Randall Williams | St. Louis Public Radio

Randall Williams

Missouri Solicitor General John Sauer gives a statement before Administrative Hearing Commissioner Sreenivasa Rao Dandamudi. Dandamudi will decide if the state was justified in declining to renew the license of the last abortion provider left in Missouri.
Carolina Hidalgo | St. Louis Public Radio

The chief doctor at Planned Parenthood’s St. Louis clinic testified during a high-profile regulatory hearing on Wednesday that the abortions performed there are safe and that the facility has an above-average record of successful procedures.

State health officials earlier this year decided not to renew the license for Planned Parenthood’s abortion clinic, citing concerns about patient safety.

The four instances of patient care that caused state regulators alarm were in line with acceptable legal and medical standards of care, said Dr. Colleen McNicholas, chief medical officer of Planned Parenthood Reproductive Health Services. The clinic performs thousands of procedures a year, she said. 

Murphy Lee poses for a portrait at Vape Ya Tailfeather in St. Charles.
Carolina Hidalgo | St. Louis Public Radio

Missouri health officials have confirmed two cases in the state of a mysterious vaping-related pulmonary illness that has sickened hundreds of people across the nation. 

Missouri officials are investigating the cases of seven other patients to determine if their symptoms match the criteria for the illness. They’re also warning consumers not to tamper with vaping products.

Patients with the illness report nausea, shortness of breath, fever and elevated heart rates. The nine Missouri patients have reported modifying pre-packaged vaping products to smoke other substances such as vitamin E or THC, said Randall Williams, director of the state Department of Health and Senior Services.

Maia Hayes joined dozens of abortion rights advocates downtown in protesting the potential shuttering of Missouri's last abortion provider. May 30, 2019
File photo I Carolina Hidalgo | St. Louis Public Radio

Planned Parenthood and the American Civil Liberties Union are asking a federal judge to overturn a Missouri law banning most abortions at eight weeks of pregnancy.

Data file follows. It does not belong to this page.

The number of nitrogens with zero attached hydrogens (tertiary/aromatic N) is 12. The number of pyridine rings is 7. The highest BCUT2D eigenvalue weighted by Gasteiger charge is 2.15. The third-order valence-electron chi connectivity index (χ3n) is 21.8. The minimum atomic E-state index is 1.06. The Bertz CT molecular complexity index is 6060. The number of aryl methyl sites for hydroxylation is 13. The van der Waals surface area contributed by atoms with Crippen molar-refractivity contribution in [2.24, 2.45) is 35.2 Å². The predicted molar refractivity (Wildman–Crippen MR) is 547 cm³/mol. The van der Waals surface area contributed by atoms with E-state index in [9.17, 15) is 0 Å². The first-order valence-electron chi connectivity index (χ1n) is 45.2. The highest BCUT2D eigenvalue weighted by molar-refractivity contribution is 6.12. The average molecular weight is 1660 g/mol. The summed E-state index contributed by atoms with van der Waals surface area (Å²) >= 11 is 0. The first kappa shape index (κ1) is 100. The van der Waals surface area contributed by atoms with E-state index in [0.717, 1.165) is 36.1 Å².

In a lawsuit filed Tuesday in U.S. District Court in Jefferson City, lawyers for the ACLU and Planned Parenthood Reproductive Health Services, the St. Louis clinic that provides abortion services, asked the court to overturn the law on the grounds that it is unconstitutional.

“Extreme legislators are really pushing to find any way possible to outlaw abortion in the state,” said Colleen McNicholas, chief medical officer of Planned Parenthood of the St. Louis Region and Southwest Missouri.

A kit containing the opioid overdose antidote naloxone.
File Photo | Camille Phillips | St. Louis Public Radio

The number of drug-related deaths increased by 16% last year, as fatal overdoses declined by an estimated 5.1% nationwide, according to the Centers for Disease Control and Prevention.

Missouri is one of 17 states that saw a rise in drug-related deaths last year. In 34 states, the number of deaths declined. Only Delaware had a higher increase over the previous year, at 16.7%.

Why Missouri's The Last Holdout On A Statewide Rx Monitoring Program

May 21, 2019
U.S. map illustration
LYDIA ZURAW | KHN ILLUSTRATION / GETTY IMAGES

Missouri retained its lonely title as the only state without a statewide prescription drug monitoring program — for the seventh year in a row — after the legislative session ended Friday.

Patient advocates, politicians, experts and members of the medical community had hoped this would finally be the year Missouri would create a statewide electronic database designed to help spot the abuse of prescription drugs. After all, Republican Gov. Mike Parson had pushed for it and, more important, its longtime opponent was no longer in office to block it.

Randall Williams appears before the Missouri Senate committee on Gubernatorial Appointments on March 1, 2017.
Marshall Griffin |St. Louis Public Radio

Gov. Eric Greitens' nominee to run the Missouri Department of Health and Senior Services faced some tough questions Wednesday about his previous job in North Carolina. 

Randall Williams was North Carolina's public health director for about a year and a half. Officials had said that hundreds of wells near Duke Energy power plants were deemed to be contaminated by what's left over when coal is burned. Williams, however, reversed a written warning to the well owners about those toxins. 

 

Senator Gina Walsh, D-St. Louis County, asked Williams why he did that.